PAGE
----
|Wikileaks:||View 06OSLO132 at Wikileaks.org|
|Tags:||PREL MARR KDEM NO NATO|
|Redacted:||This cable was not redacted by Wikileaks.|
This record is a partial extract of the original cable. The full text of the original cable is not available.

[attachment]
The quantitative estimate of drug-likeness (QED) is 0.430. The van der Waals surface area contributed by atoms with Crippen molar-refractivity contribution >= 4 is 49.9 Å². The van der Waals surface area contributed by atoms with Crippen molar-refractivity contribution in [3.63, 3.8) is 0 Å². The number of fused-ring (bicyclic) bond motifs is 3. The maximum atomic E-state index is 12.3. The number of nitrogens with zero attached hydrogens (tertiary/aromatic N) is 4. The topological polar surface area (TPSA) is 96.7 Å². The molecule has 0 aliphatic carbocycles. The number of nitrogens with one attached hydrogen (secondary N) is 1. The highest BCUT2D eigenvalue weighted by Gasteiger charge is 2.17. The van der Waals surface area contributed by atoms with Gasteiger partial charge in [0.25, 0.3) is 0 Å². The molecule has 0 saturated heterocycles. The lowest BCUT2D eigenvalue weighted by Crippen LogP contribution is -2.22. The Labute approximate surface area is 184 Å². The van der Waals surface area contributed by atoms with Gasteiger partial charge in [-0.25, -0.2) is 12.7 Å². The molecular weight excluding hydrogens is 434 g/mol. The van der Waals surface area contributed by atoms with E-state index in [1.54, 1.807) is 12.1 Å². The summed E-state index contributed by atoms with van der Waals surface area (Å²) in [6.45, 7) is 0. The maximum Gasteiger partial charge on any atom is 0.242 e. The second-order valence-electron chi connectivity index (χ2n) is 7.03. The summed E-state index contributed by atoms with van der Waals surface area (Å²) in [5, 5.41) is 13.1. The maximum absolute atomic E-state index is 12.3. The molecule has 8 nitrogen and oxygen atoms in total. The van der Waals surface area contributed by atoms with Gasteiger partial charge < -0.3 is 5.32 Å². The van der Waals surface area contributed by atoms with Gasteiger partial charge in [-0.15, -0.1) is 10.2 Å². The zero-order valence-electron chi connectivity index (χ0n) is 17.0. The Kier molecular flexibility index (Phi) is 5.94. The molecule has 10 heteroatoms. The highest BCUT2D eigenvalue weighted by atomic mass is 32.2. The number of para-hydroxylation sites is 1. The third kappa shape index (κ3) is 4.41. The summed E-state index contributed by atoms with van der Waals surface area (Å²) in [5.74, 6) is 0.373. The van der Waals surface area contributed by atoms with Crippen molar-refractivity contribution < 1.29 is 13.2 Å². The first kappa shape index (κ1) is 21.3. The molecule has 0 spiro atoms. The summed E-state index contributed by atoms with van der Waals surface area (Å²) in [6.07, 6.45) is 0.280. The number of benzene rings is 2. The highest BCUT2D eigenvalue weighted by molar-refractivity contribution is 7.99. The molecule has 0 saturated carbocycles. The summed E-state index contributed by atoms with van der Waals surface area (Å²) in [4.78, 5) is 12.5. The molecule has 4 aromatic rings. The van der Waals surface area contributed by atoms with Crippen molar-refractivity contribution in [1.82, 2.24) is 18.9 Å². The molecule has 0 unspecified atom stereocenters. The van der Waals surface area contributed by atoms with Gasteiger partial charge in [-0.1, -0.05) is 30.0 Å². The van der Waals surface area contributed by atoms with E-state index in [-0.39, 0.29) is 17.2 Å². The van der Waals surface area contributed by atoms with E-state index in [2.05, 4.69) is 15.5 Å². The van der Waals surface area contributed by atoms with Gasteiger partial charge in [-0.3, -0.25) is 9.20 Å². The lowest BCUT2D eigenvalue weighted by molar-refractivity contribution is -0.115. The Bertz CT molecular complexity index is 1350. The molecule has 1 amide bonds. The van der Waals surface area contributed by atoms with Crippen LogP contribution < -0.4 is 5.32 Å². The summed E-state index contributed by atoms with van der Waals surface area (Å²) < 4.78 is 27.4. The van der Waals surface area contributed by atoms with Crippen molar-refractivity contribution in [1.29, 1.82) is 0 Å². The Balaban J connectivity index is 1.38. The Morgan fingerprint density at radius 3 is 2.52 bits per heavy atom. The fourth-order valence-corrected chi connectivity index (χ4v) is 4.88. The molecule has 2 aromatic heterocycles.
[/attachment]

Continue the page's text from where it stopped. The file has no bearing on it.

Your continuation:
C O N F I D E N T I A L OSLO 000132 SIPDIS E.O. 12958: DECL: 02/08/2016 TAGS: PREL, MARR, KDEM, NO, NATO SUBJECT: NORWAY DETERMINED - NO CHANGE OF COURSE IN AFGHANISTAN REF: STATE 20453 Classified By: P/E Counselor Mike Hammer, Reason 1.4 (b) and (d) 1. (C) Summary. Opposition parties in Parliament rallied behind Prime Minister Stoltenberg on February 8 when he announced "we will not give way to pressure," reinforcing the message that Norway remains committed in Afghanistan, despite calls from some left-wing Parliamentarians for Norway to withdraw. Foreign Minister Stoere assured Parliament that Norway intends to stay the course in its international engagement. However, as the events pile up -- including the February 7 attack on the Norwegian Embassy in Tehran, and the February 8 attack on an international observer station in Hebron that included 21 Norwegians -- many are beginning to question if Norway's international image will ever be the same and if they'll be able to maintain their treasured role as peace-maker extraordinaire. End Summary. 2. (U) In a highly unusual move, the normal Prime Minister's question time in Parliament was canceled on February 8 in order to allow PM Jens Stoltenberg to speak about the situation at the Norwegian Embassies in Damascus, Tehran and elsewhere and the attack on the Norwegian-led Provincial Reconstruction Team (PRT) in Meymana, Afghanistan. Stoltenberg,s main messages were clear: - violence against those who are innocent is unacceptable, and reaction to the cartoons provides no justification for violence; - Norway has a long-term view of international support for Afghanistan and will continue its military contributions in Afghanistan; - Syria failed in its responsibilities to protect the Norwegian mission and a formal protest was delivered to Syria on February 8; - on media freedom, it is up to the media, not governments, to decide what is acceptable to publish; - the police security service has not changed its view that the security threat in Norway remains moderate, and there are no concrete threats against Norway or foreign interests in Norway, but that police awareness has been increased; - Norwegian Muslims leaders deserve credit for distancing themselves from the acts of violence; - the violent actions of a few do not reflect the meaning of all Muslims, but a small minority; - this is not a war of religions, but a war of totalitarianism versus democracy; and - those who face the greatest challenges are the majorities in Muslim countries who stand against such violence ) freedom of speech is not just the privilege of the West, and the majority of Muslims who reject violence deserve our support. 3. (U) The Prime Minister's comments were welcomed in turn by all party groups in Parliament, both those in government and opposition. When faced with a crisis, Norwegians return to consensus as their default mode. The only critical voices came from a handful of Socialist Left (SV) backbenchers who argued that Norway should pull completely out of Afghanistan. The Government quickly countered these left-wingers. "It is precisely when difficult situations arise that it is important for us to stand firm on the task we have undertaken," Stoltenberg said. 4. (U) Foreign Minister Stoere followed Stoltenberg with a previously scheduled New Year's update on Norway's foreign policy. In a one hour tour d'horizon, Stoere described the importance of the "High North" specifically citing the energy potential of the Barents and the importance of developing resources both on the Norwegian and Russian side of the border, close cooperation with the EU without plans to seek membership, contribution to a successful DOHA round, a peaceful solution in Darfur and continuing work with the Sudan peace agreement, support for UN reform, strengthening human rights around the globe, Norway's desire for a Middle East peace agreement following the Road Map, concerns about Iran and the broad international support for the IAEA reporting of Iran to the UN security Council. Stoere's comments can be found at http://odin.dep.no/ud/engelsk. 5. (U) The main message that Stoere wanted to convey was that events related to the Mohammed cartoons would not deter Norway from pursuing its active foreign policy line. According to Stoere, Norway has three main foreign policy tracks; strengthening international law, maintaining close alliances, and promoting peace, reconciliation and development. Stoere specifically emphasized that Norwegian foreign policy is rooted in NATO, close ties to the Nordic countries and EU and "close friendship and cooperation with the USA." 6. (C) Comment. Norway appreciates our offers of support (per reftel). The Norwegians are clearly hoping that the worst of the Mohammed cartoon-related attacks against Norwegian facilities abroad is over. We were told unofficially that the Foreign Ministry disbanded on February 8 its crisis response team set up in the wake of the Damascus attack. (Note. It can be quickly reconstituted if needed and there was considerable tension as demonstrators damaged their Embassy in Tehran. The FM told us he twice called his Iranian counterpart regarding protection of their mission. End note.) The united political support behind the government has strengthened its hand in asserting that Norway will stay the course in Afghanistan. The left-wing voices that piped up against Norway's continuing military contribution in Afghanistan were quickly put down. In fact, the MFA told us that the need to call in air support in Meymana strengthened the Government's case for why it was important to deploy F-16s. 7. (C) Comment continued. Despite FM Stoere's assurances about the continuity of Norway's international efforts, the question many Norwegians are asking is whether the world's image of Norway has changed. As one Foreign Ministry official told us on February 8, "the repercussions of Norway's association with the Mohammed cartoons will last for a long time." Another senior official expressed concern that Norway's ability to act as a mediator and peace-maker will clearly suffer. Visit Oslo's Classified website: http://www.state.sgov.gov/p/eur/oslo/index.cf m WHITNEY NNNN